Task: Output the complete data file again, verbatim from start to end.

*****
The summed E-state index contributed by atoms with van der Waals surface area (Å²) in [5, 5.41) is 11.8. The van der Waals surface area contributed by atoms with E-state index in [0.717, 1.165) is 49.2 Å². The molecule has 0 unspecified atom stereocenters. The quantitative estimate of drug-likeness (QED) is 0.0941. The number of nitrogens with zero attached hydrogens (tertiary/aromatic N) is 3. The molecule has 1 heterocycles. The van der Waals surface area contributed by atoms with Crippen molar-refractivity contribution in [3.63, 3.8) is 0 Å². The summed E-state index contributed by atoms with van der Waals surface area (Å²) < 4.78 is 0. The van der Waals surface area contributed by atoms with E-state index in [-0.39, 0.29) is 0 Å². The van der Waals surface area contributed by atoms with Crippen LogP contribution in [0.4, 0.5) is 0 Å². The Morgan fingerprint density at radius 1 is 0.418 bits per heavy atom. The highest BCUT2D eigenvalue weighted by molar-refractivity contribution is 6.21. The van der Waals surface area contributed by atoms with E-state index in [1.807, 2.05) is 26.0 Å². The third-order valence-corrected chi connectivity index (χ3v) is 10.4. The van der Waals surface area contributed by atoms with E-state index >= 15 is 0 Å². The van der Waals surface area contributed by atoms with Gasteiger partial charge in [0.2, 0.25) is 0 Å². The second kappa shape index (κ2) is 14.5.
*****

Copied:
The summed E-state index contributed by atoms with van der Waals surface area (Å²) in [5, 5.41) is 11.8. The van der Waals surface area contributed by atoms with E-state index in [0.717, 1.165) is 49.2 Å². The molecule has 0 unspecified atom stereocenters. The quantitative estimate of drug-likeness (QED) is 0.0941. The number of nitrogens with zero attached hydrogens (tertiary/aromatic N) is 3. The molecule has 1 heterocycles. The van der Waals surface area contributed by atoms with Crippen molar-refractivity contribution in [3.63, 3.8) is 0 Å². The summed E-state index contributed by atoms with van der Waals surface area (Å²) < 4.78 is 0. The van der Waals surface area contributed by atoms with E-state index in [-0.39, 0.29) is 0 Å². The van der Waals surface area contributed by atoms with Crippen LogP contribution in [0.4, 0.5) is 0 Å². The Morgan fingerprint density at radius 1 is 0.418 bits per heavy atom. The highest BCUT2D eigenvalue weighted by molar-refractivity contribution is 6.21. The van der Waals surface area contributed by atoms with E-state index in [1.807, 2.05) is 26.0 Å². The third-order valence-corrected chi connectivity index (χ3v) is 10.4. The van der Waals surface area contributed by atoms with E-state index >= 15 is 0 Å². The van der Waals surface area contributed by atoms with Gasteiger partial charge in [0.2, 0.25) is 0 Å². The second kappa shape index (κ2) is 14.5.